Everything You Know Is Wrong

Here’s what we know: Natalie Wood, then 16, was brutally raped in late 1954 or early 1955.

Here’s what we don’t: The rapist was Kirk Douglas.

The subject came up following his death last Wednesday at age 103, as it did following a Golden Globes appearance two years ago, and as it will Sunday night at the Oscars, following his last-minute inclusion in the Death Montage.

And really, it’s not an unreasonable suspicion. But the certainty with which it’s expressed goes beyond any fact we can nail down. As does the certainty surrounding much of the discussion about it.

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We were introduced to both Monty Python and Firesign Theatre in college, in the late Seventies, and it’s pretty safe to say they both left deep, enduring impressions upon our gentle soul.

Of Python, no explanation is needed. Firesign is much less known, their work much less consistent, and much of it is of their metacultural moment. We don’t know how fresh ears would regard it at this distance, but our fresh ears at the time were enraptured by the clever absurdity.

Being introduced to pot at the same time may have had something to do with it.

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This song was not intended as a patriotic chant.

  • Fossil fuels cause global warming
  • Access to firearms increases likelihood of injury or death
  • The refrigerator light goes off when you shut the door

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[NEWSER] – “Conservative activists and Nate Silver haven’t always seen eye-to-eye, but they agree on one thing: Karl Rove’s new super PAC backing establishment Republican candidates over Tea Party challengers is a bad idea. Of course, Silver’s argument isn’t ideological, it’s mathematical. The problem, he points out in a New York Times post, is that money isn’t what’s holding establishment candidates back.”

“Well, I think they should attack things like that…. with satire. I mean, Ned Sherrin.  Fair’s fair. I think people should be able to make up their own minds for me.” [“Pepperpot,” Python, Monty; Book I, Chapter 5.]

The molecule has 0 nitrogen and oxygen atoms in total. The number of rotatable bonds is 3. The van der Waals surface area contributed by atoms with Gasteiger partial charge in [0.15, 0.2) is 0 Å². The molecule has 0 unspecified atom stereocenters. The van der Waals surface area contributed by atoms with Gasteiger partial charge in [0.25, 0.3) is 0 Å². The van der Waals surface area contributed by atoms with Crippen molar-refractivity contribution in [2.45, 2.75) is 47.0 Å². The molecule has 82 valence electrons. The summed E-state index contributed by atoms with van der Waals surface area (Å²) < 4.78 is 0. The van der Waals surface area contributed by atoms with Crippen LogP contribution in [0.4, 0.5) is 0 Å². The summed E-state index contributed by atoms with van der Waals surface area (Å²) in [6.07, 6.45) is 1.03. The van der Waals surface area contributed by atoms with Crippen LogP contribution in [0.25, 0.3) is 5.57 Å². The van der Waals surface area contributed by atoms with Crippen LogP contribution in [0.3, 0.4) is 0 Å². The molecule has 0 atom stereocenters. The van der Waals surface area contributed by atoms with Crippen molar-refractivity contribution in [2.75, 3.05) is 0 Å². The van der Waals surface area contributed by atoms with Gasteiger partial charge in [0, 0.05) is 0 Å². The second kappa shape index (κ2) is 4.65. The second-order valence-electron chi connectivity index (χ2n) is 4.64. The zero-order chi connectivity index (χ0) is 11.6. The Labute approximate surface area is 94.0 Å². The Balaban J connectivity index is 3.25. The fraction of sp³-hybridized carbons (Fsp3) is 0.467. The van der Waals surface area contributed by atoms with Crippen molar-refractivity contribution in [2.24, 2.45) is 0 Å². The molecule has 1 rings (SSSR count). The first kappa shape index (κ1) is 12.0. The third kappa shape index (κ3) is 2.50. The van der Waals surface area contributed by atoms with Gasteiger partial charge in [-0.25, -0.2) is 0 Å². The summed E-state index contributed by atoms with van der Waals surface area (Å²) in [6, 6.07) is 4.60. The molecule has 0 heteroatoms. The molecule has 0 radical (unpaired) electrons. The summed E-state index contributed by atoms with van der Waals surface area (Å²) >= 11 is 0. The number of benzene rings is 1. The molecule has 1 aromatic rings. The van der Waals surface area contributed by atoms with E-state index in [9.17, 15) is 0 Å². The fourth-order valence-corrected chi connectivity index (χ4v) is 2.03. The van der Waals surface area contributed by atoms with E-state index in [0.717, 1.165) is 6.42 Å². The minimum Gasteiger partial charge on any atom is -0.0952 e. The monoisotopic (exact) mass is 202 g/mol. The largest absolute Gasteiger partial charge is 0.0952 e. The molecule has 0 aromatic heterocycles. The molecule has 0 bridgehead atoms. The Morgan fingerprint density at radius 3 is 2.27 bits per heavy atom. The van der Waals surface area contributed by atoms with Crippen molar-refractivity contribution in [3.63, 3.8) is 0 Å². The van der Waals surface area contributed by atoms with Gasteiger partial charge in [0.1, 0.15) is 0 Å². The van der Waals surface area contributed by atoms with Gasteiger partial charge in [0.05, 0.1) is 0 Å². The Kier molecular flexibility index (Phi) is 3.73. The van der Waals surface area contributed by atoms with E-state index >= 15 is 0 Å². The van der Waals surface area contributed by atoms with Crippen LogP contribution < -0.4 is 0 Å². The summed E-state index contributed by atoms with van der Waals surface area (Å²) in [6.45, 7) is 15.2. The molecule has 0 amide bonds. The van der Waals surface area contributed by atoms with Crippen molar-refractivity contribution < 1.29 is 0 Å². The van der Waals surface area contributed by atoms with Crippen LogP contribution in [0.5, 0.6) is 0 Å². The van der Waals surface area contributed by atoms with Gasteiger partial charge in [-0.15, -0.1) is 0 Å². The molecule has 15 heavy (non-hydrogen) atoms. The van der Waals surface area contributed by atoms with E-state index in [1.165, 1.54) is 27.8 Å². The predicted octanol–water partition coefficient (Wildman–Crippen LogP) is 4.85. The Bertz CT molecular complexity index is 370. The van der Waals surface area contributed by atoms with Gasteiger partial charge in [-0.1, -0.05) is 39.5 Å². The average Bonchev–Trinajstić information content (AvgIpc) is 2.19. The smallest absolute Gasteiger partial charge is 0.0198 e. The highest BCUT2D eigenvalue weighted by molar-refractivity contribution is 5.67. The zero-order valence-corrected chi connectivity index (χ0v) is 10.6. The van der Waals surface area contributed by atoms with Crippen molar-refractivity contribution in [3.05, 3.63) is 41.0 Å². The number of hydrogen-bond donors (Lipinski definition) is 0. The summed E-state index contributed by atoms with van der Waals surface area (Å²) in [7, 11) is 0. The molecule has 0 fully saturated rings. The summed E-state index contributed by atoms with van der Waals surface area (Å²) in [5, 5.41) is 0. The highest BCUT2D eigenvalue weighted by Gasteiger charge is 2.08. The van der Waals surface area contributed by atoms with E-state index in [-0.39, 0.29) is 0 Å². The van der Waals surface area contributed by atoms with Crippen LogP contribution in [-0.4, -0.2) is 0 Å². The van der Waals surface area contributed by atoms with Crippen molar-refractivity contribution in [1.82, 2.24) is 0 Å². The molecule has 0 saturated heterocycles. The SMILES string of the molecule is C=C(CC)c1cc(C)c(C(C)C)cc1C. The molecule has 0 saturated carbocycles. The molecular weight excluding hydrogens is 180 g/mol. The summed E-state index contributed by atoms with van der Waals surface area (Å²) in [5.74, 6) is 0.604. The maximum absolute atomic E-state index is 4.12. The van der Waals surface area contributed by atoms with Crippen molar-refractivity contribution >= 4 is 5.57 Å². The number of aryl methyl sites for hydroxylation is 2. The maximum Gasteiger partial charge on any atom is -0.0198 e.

Premises: Americans love violence. (See, e.g., Eastwood movies, Schwarzenegger movies, the NFL, the NHL (1917-2013), etc.)  Americans also love (a) guns and (b) sport.  (See id.)  Americans also love games of chance. (See, e.g., Powerball, Las Vegas, etc.)  Americans particularly love television shows where unknown people can theoretically win something. (See, e.g., game shows, reality TV, etc.)  Indeed, Americans love any television show on which one might appear (see, e.g., signs held up at sporting events where the broadcasting network’s initials are featured); this holds even for shows on which people might not actually like to appear, but provide some sort of thrill anyway (see, e.g., “Cops,” “The Maury Povich Show,” etc.).  And Americans’ love for things grows exponentially when combined.  (See, e.g., value meals, Reese’s Peanut Butter Cups, etc.)

TOTALLY NECESSARY CONCLUSION: The next mass-shooting must be the subject of a nationwide lottery, so that the location, and the specific victims, are determined in advance — and so that said town, and said victims, can be made the subject of a reality television series in the run-up to the actual tragedy, and the subject of post-event television specials, telethons, and all other kinds of opportunities to be on television, in ways that will allow the maximum amount of public sympathy to result, and that will allow the maximum number of people to royally cash in.

The benefits are obvious. But they are explained anyway, after the jump.

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As children back in the Olde Country play traditional Thanksgiving games like Pelt the Leper or Vicar in a Frock one’s thoughts naturally turn to that frail craft nosing her way, too late in the season, through Atlantic swells as she made for a point on the coast south of New York, north of Jamestown, hoping to find safe harbor. Of course a storm blew them off course – or the captain, eager to be rid of them, headed for the nearest landfall he knew – Cape Cod. It took them the better part of three weeks to come ashore. No, there was no rock.  Ignoring the teeming bluefish in Plymouth bay they complained of the lack of food. During the first winter more than half of them died. At one point only eleven of them were well enough to stand up, trying to care for all the others who were sick.

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Our guest columnist is theoretical physicist Ben Tippett.

In 1928, the late Francis Wayland Thurston published a scandalous manuscript in purport of warning the world of a global conspiracy of occultists. Among the documents he gathered to support his thesis was the personal account of a sailor by the name of Gustaf Johansen, describing an encounter with an extraordinary island. Johansen’s descriptions of his adventures upon the island are fantastic, and are often considered the most enigmatic (and therefore the highlight) of Thurston’s collection of documents.

We contend that all of the credible phenomena which Johansen described may be explained as being the observable consequences of a localized bubble of spacetime curvature. Many of his most incomprehensible statements (involving the geometry of the architecture, and variability of the location of the horizon) can therefore be said to have a unified underlying cause.

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